Letters from Abroad – Bad/Good News for Valentin?

Photo by Anthony Skorochod, Cyclingcaptured.com

For the past two seasons, Valentin Scherz, a 20-year-old elite cyclocross racer from Switzerland, has come to the US to compete in races as part of the Philadelphia Cyclocross School program. This season he was captain of their 2010 Cyfac-Champion Systems p/b Revolution Wheelworks Team.  In 2010, Scherz successfully defended his Mid Atlantic Cyclocross Series titles (Elite & U23), while also competing in other events including Cross Vegas, Gloucester, Providence, and a few rounds of the USGP, winning five races and standing on the elite podium 11 times.

Scherz has since returned to Switzerland and is now competing in World Cup and other major European events as preparation for the World Championships, where he hopes to improve upon his 23rd-place from last year.  Valentin’s graciously agreed to check-in with us periodically throughout the rest of the season, sharing his experiences and insights with us all from the perspective of someone who has competed at the top level both domestically and abroad.

Some news!

I have been selected to participate in the Swiss Anti-Doping Whereabouts program.  This means that I have to register my whereabouts for each and every hour of my life.  I am now required to complete a form on-line, and I needed to have my whereabouts through March 31st registered no later than December 31st.  This is incredibly difficult, especially if you do not yet know if you have qualified for the race that will take place in two weeks. Additionally, when you are not a paid pro, cycling is not the only thing you do, and you don’t have the means to plan everything well in advance. It is possible to update your whereabouts to accommodate schedule changes, but it means that you have to go through the whole process again, which is a real pain!

Everyone reading this article should consider how difficult this program really is for the athletes.   Imagine yourselves announcing your whereabouts each and every hour of your life for the next three months!

Another thing to consider is that the website/form is not really user friendly and you have to get up to speed immediately—there isn’t time for a learning curve, and the consequences of mistakes are dire.  For me, the letter announcing my selection arrived less than 2 weeks before I was obligated to register my whereabouts, and it only came with a minimum of information and instructions.  But it can be done, so there are no real excuses.

On one hand, it is really good that we are strictly controlled, tested, and that we invest in a clean sport.  It sets a good example, and shows a good perspective towards me; my selection is a vote of confidence in my abilities by the authorities.  But on the other hand, this is a pain, and more generally, there are things I just don’t understand.  This system costs a lot to maintain.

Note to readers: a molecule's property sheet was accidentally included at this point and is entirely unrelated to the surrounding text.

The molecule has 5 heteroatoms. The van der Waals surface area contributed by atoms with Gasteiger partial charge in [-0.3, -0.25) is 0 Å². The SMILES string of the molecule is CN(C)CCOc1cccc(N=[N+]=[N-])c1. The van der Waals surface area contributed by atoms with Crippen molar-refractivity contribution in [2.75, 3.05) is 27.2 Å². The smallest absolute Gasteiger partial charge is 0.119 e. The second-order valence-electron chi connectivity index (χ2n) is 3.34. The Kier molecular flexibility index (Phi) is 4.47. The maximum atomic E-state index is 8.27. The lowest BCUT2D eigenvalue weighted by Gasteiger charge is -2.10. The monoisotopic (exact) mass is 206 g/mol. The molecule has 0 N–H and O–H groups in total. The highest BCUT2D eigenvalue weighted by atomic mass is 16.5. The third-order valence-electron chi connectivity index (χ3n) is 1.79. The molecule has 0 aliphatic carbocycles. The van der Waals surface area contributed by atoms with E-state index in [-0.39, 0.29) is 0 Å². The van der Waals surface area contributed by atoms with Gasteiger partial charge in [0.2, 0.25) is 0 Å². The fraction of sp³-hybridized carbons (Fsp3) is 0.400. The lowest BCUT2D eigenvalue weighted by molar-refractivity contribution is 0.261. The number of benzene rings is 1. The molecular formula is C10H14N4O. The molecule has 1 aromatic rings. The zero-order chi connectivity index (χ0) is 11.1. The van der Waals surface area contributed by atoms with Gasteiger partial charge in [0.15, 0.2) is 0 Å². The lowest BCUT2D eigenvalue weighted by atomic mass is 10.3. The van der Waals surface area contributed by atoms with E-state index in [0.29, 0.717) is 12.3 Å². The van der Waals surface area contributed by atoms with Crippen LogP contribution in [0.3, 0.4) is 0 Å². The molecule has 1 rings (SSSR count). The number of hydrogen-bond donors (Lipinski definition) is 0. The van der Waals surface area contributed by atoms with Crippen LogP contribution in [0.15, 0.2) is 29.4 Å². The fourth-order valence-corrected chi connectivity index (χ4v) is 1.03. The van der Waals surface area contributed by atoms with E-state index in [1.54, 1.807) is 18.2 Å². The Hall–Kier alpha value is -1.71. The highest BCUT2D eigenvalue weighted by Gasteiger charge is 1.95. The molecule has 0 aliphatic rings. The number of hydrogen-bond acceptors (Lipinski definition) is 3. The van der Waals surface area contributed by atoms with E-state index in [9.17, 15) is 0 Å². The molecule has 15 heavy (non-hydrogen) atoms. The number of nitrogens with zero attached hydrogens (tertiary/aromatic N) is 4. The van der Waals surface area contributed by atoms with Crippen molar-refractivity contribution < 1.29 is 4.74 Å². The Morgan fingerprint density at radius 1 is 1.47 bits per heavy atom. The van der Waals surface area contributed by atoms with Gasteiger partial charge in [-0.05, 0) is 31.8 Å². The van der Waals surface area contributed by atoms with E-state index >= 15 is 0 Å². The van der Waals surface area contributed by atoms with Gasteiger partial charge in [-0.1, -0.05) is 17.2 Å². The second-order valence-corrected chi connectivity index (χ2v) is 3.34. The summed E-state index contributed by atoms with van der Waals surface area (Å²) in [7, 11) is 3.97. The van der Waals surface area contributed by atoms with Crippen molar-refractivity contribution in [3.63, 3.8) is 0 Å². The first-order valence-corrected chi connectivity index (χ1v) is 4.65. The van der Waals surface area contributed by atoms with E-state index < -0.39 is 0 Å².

Since we don’t get a lot of support from our national federation (we have to pay for most of our trips and equipment ourselves), and since I’m not a paid pro, I don’t have a trade team providing all of my equipment and covering all expenses.  So it is a little bit frustrating that some of this money is not used to help provide the support that I need.  Some other Swiss riders, who are better than me, are not in the same pool.  In some other countries I believe they are not drug tested frequently, and not blindly. (Sometimes the federations are shady, as a number of recent cases bring to mind.)

In the best case, the federation provides good testing procedures/protocols, provides good support, raises the level of their riders, and promotes the sport. I get tested, but without the support, so it is frustrating. In my case, I have to pay a lot to compete, plus I have these new obligations. Because I love my sport, because my federation manages to do the best with the money they have, because it’s just how it is, I will learn to deal with it!

To sum it up I’d like it if all this energy was spread evenly across all countries, and if at least the drug testing were all on the same level.  While we will never all have the same support and help from our federations, the same tests would be nice! But to be positive, I greatly appreciate the message that the Swiss authorities sent to me; it shows that they believe in my abilities, and that I show promise for the future.  It also helps me prove—if needed—that I participate in what may be the strictest system of anti-doping control in the world—and that I am clean in what I do!

About Whit

My experiences might easily fit many cycling fans' definitions of “living the dream.” Since getting hooked on the sport watching Lance Armstrong win the 1993 U.S. Pro Championship, I've raced as an amateur on Belgian cobbles, traveled Europe to help build a European pro team, and piloted that team from Malaysia to Mont Ventoux. As a former assistant director sportif with Mercury-Viatel, I've also seen the less dreamy side of the sport – the side rife with broken contracts, infighting, and positive dope tests. These days, I live with my lovely wife in Pennsylvania and share my experiences and views on the sport at Bicycling Magazine, the Embrocation Cycling Journal, and at my own site, Pavé.
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